For starters, do they have a role at all? And if so, is resistance good or bad for their businesses? Should it even matter? And finally, who are these companies responsible to? Their users? Their stakeholders? Their employees? The country? Where are their allegiances?
These are some of the questions that animated a panel entitled Will Silicon Valley Resist Trump? at the Northside Innovation Festival in Brooklyn last week. The panel, moderated by The Intercept’s Ryan Tate, included tech journalist and founder of Recode, Kara Swisher; CEO and co-founder of Meetup, Scott Heiferman; tech journalist at The Intercept, Sam Biddle; and the tech blogger and entrepreneur Anil Dash.
The hour-long session provided a platform for the panelists to spar, debate, and align on such issues as labor organization, the politicization of platforms, and where Silicon Valley’s motives might lie when it comes to political resistance.
What they did agree on was that everyone in Silicon Valley is very aware of how important politics is and will continue to be to their businesses in the coming years.
Many tech companies are struggling to balance public perceptions of themselves as socially-minded saviors of the world and the interests of their employees and users with their own business interests and their reliance on the government, not only for workers, but for business friendly policies. And as it turns out, these interests are often in conflict.
In a survey conducted in December of 2016, The Intercept’s Sam Biddle asked nine tech companies a hypothetical question: would they be willing to sell their services to help the government create a national Muslim registry. Of those surveyed, only three responded, and only Twitter said no. Booz Allen Hamilton declined to comment, while Microsoft responded with a statement about “refusing to talk about hypotheticals.”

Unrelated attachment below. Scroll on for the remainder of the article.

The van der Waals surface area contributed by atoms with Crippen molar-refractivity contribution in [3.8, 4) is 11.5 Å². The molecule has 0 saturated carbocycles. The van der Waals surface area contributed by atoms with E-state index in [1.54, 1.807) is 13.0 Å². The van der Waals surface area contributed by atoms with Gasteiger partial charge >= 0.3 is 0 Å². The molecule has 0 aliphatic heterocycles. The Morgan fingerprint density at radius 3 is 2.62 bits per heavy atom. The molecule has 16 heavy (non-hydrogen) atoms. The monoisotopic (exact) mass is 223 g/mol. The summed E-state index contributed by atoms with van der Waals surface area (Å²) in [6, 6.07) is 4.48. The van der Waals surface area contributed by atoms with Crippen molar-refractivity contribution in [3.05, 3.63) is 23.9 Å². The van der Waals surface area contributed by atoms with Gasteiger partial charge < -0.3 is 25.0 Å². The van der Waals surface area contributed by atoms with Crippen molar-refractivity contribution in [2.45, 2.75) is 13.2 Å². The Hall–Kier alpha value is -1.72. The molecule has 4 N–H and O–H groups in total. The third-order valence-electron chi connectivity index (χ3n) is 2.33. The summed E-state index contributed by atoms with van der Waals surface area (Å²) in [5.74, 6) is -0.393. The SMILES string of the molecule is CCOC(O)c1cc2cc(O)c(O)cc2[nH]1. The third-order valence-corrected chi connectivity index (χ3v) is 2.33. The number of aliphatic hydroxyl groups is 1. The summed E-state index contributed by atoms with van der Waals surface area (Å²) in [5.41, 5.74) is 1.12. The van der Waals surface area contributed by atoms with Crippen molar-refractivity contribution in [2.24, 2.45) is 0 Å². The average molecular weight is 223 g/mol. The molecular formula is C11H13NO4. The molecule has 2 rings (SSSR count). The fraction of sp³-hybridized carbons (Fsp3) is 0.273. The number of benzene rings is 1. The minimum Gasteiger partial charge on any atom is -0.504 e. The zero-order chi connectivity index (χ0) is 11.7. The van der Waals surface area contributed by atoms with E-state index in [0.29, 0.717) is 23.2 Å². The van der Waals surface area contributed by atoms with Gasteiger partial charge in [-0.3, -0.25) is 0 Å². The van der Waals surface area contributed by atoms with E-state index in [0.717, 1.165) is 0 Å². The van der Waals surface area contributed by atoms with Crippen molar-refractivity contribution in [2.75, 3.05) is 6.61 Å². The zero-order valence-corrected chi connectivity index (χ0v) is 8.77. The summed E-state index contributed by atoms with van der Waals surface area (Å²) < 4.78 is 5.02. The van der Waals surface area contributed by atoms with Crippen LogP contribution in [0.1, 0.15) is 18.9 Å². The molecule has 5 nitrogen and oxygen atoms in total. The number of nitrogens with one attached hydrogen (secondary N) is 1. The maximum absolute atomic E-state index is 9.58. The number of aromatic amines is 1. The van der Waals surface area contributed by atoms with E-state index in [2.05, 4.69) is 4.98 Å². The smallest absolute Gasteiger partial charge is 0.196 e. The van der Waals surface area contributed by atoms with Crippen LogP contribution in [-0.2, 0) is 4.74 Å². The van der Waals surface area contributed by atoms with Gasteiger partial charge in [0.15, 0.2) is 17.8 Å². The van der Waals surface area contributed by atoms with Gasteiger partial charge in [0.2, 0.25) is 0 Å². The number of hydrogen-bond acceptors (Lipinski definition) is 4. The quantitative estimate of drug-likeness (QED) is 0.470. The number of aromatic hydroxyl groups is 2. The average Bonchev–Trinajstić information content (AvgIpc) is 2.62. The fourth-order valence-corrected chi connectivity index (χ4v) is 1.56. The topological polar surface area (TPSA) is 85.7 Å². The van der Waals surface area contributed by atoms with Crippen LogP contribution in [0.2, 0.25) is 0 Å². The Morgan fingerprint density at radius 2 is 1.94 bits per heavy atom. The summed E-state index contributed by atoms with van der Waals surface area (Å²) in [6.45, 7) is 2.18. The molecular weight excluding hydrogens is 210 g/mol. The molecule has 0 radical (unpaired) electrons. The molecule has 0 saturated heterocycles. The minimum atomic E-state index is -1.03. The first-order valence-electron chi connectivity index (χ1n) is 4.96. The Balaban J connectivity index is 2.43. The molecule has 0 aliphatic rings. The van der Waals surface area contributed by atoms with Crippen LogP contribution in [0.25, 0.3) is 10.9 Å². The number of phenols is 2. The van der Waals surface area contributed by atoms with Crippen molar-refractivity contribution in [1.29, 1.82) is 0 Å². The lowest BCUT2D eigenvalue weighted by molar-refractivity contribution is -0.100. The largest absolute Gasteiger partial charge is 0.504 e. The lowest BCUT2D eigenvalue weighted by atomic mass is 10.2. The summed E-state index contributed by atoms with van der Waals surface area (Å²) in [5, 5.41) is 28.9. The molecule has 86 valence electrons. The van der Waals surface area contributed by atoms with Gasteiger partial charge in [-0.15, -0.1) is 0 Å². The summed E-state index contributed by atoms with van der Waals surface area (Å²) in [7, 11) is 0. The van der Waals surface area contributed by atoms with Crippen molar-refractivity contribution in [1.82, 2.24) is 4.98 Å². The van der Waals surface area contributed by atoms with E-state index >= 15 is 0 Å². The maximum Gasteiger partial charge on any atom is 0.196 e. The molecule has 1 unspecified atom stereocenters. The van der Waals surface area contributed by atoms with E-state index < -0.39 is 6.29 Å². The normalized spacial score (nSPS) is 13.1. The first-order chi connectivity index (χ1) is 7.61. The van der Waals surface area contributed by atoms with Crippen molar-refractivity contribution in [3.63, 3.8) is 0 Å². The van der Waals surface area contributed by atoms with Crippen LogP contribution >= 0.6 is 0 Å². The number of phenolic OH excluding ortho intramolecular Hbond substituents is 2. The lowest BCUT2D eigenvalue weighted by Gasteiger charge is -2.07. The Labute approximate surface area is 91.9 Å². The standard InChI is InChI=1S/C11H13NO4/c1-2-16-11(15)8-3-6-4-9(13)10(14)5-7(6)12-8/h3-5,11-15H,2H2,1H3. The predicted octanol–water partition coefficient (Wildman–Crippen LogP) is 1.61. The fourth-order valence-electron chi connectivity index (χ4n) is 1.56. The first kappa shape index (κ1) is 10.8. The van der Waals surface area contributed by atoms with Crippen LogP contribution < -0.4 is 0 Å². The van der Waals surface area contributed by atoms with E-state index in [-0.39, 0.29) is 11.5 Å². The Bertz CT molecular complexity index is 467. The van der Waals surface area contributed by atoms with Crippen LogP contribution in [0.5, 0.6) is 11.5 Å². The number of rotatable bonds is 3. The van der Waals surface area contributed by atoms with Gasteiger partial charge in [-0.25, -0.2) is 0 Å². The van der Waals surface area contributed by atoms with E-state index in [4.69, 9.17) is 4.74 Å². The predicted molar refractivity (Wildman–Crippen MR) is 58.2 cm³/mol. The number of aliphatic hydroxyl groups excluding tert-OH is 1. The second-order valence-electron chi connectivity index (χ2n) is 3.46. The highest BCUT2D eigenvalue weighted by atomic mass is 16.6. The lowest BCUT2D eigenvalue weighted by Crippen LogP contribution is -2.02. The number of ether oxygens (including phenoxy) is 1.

When Biddle expressed his surprise at the responses (and non responses) he received to the survey, Scott Heiferman, the only CEO of a tech company on the panel, responded with “these people are busy.” Biddle pushed back, calling the survey “low hanging fruit,” especially for companies so often eager to paint themselves as humanitarians.
And while the speculative nature of such a question may seem outlandish now, IBM set a precedent when, during World War II it devised (and profited from) custom technology that automated and optimized Hitler’s systematic extermination of the Jews, ensuring that the Holocaust’s notorious death trains “always ran on time.”
For Swisher, the question of where the interests of these companies (and the people that run them) lie, must remain top of mind. “Being rich means you have certain interests no matter how you slice it” she said. For companies who claim to put “people first,” it’s important to question, which people?